Saturday dawned bright and sunny, and I hastened out into the garden first thing, eager to be outside tackling the ever-expanding list of jobs that have been mounting up in my mind for these past few weeks.
My first job was to take on the leucanthemum, whose unattractive decline of the past few weeks had been taunting me. With a pair of shears I soon had it trimmed back to a neat clump of green foliage; its newly small stature belying the swamping effect of its summer growth. With this in mind, I split the plant and removed some clumps, so that next year we can still enjoy its lovely daisy heads without them dominating the bed.
Then I moved onto weeding this border and the fledgling native hedge we planted along the back of it. It was wonderful working out in the hot sun under blue skies; birdsong filling the air around me, accompanied by the hum and whirr of bees and butterflies. The ground was soft and the weeds (some of which were almost as high as the plants) came out relatively easily with a hand trowel, though there were more than I had anticipated. Nettles and groundsel spring up all over the garden, among others, and thistles drift in from the field. Hopefully, in time, my continued efforts will diminish them, if not remove them entirely.
At noon, I had to put aside my tools and scrub up to head off for a much needed haircut; me and the leucanthemum both tidied up at last. On my return, King of the Hill diverted my efforts to the front garden. The topsoil that was delivered earlier in the summer, whose initial weedcover we killed off a few weeks ago, was rotivated and then it was time to level it ready to lay turf, hopefully this week so that it can bed in before winter.
A lot of tamping* and raking and painstaking shimmying of a scaffolding board across the ground ensued, easing out hills and troughs, until finally just as the air cooled and a breeze began to blow in the first drops of rain at 4 o’clock we had the majority of the garden completely levelled (with a few holes where we borrowed soil from what will be an ornamental border).
We took a breather while a short shower passed over, then I leapt straight back into my border to resume weeding. Although the rain had been light enough not to make the soil too wet for working or walking on, the plants I crouched down in gently suffused me with drops of water until I may as well have stayed and worked through the shower anyway. One of the slight drawbacks of weeding deep in the border after rain!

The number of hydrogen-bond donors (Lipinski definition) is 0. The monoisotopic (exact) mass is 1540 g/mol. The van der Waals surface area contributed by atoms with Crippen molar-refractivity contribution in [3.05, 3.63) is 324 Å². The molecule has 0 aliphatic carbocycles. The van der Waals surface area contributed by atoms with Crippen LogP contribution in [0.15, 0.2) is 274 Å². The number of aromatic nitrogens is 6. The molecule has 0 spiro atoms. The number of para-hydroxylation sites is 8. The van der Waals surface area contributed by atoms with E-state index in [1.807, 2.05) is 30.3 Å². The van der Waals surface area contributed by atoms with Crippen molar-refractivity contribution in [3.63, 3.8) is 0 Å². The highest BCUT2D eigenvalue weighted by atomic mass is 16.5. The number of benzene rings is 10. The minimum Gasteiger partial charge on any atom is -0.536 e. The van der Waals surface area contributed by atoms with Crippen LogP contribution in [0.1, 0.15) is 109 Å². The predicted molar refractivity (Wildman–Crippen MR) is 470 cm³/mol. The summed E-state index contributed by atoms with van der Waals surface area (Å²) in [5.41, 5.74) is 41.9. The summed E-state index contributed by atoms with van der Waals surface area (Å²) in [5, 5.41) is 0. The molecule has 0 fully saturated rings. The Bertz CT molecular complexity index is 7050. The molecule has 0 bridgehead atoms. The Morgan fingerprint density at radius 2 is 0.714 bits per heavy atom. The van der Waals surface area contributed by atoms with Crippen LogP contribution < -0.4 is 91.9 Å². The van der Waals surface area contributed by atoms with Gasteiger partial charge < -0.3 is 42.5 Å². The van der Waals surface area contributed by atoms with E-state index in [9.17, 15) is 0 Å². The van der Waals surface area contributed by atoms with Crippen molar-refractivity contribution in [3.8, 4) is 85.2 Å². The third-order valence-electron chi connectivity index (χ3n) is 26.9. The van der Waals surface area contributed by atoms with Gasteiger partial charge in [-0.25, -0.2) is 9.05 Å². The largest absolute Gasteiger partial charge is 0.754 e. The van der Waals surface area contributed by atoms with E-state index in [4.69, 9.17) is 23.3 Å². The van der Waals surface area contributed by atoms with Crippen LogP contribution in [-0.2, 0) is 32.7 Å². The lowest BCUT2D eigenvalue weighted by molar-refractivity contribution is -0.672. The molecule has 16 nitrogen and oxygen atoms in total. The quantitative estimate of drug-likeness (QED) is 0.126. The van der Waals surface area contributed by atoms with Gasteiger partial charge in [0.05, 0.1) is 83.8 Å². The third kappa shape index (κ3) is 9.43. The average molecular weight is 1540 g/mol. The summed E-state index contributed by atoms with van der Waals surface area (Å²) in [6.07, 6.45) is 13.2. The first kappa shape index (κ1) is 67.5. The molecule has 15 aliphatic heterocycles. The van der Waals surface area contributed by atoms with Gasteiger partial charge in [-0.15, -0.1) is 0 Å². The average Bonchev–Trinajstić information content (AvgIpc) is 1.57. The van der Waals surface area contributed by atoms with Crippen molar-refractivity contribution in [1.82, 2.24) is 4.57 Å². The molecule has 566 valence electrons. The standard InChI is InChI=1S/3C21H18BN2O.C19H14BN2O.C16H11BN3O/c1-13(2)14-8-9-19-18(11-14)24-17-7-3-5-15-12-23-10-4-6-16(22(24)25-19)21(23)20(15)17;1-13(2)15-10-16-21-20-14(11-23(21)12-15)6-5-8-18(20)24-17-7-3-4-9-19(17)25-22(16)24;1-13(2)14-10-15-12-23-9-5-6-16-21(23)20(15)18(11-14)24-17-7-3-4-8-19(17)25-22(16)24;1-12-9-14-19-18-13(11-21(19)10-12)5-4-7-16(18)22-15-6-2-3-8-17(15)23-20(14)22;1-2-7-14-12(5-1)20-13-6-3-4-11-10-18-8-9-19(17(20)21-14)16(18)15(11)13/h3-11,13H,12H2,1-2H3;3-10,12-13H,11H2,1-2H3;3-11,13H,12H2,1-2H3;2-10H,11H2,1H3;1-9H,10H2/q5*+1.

By seven o’clock dusk was beginning to slink over the horizon and I tidied up and headed indoors, happy at having made a good start on my plans.
We woke to stiff limbs and gentle rainfall on Sunday, and I began the day by bringing up all the onions from the potting bench in the greenhouse. These were sorted, the dirt rubbed off and their roots trimmed, before netting them (a slightly strange task:slipping onions into the legs of stockings, albeit clean ones) or attempting to plait them, with a dozen stored in a bag for more immediate use. I applied faint memories of French-braiding – obviously a more useful skill than I would have credited – although I didn’t grade the onions first, so they form rather a motley collection. Nevertheless I was rather impressed with my first-time plait.
By mid-morning the rain had passed and the world brightened up; the soil still not too waterlogged so we leapt back out into the garden. My first task was to redistribute a large pile of sawdust that I’d raked out of the grass earlier in the year from last winter’s chainsawing antics for firewood. This was spread along the base of the native hedge as a mulch to hopefully suppress some of the weeds from returning. With this done, I could get back to tidying up the borders, while King of the Hill removed the adjoining heap of soil, distributing this to the spaces in the vegetable patch, and then began rotivating the earth from the path across the back of the house to about halfway down what will be our lawn again, breaking up the heavy compaction after two years of building work.
What a difference! There is now just one more mountain of soil to be moved to the vegetable patch/front borders, and this lies on space designated for the border, so we can level, rake and seed the area this week and take advantage of the higher temperatures and rainfall to spur on the return of our lawn.
I spent the rest of the afternoon and early evening continuing to weed the other borders, moving and adding a few more plants from pots, gently treading a path around the side of the newly ploughed ground to avoid recompacting it. I am so excited as our garden moves ever nearer to completion – in so far as a garden is ever really complete! It will be good to have all the borders in place, though, and find homes for the remaining plants hanging on in pots before winter comes.
On Sunday evening I finished plaiting the rest of the onions, and cleaned and sorted the garlic bulbs, which had been hanging around, into separate paper bags of soft neck and hard neck varieties.
With a few more tasks completed; the list in my mind is slowly becoming less daunting.
*Quite what the neighbours made of us sashaying with tiny steps on our heels across a large patch of bare earth in front of the house, I’m not quite sure.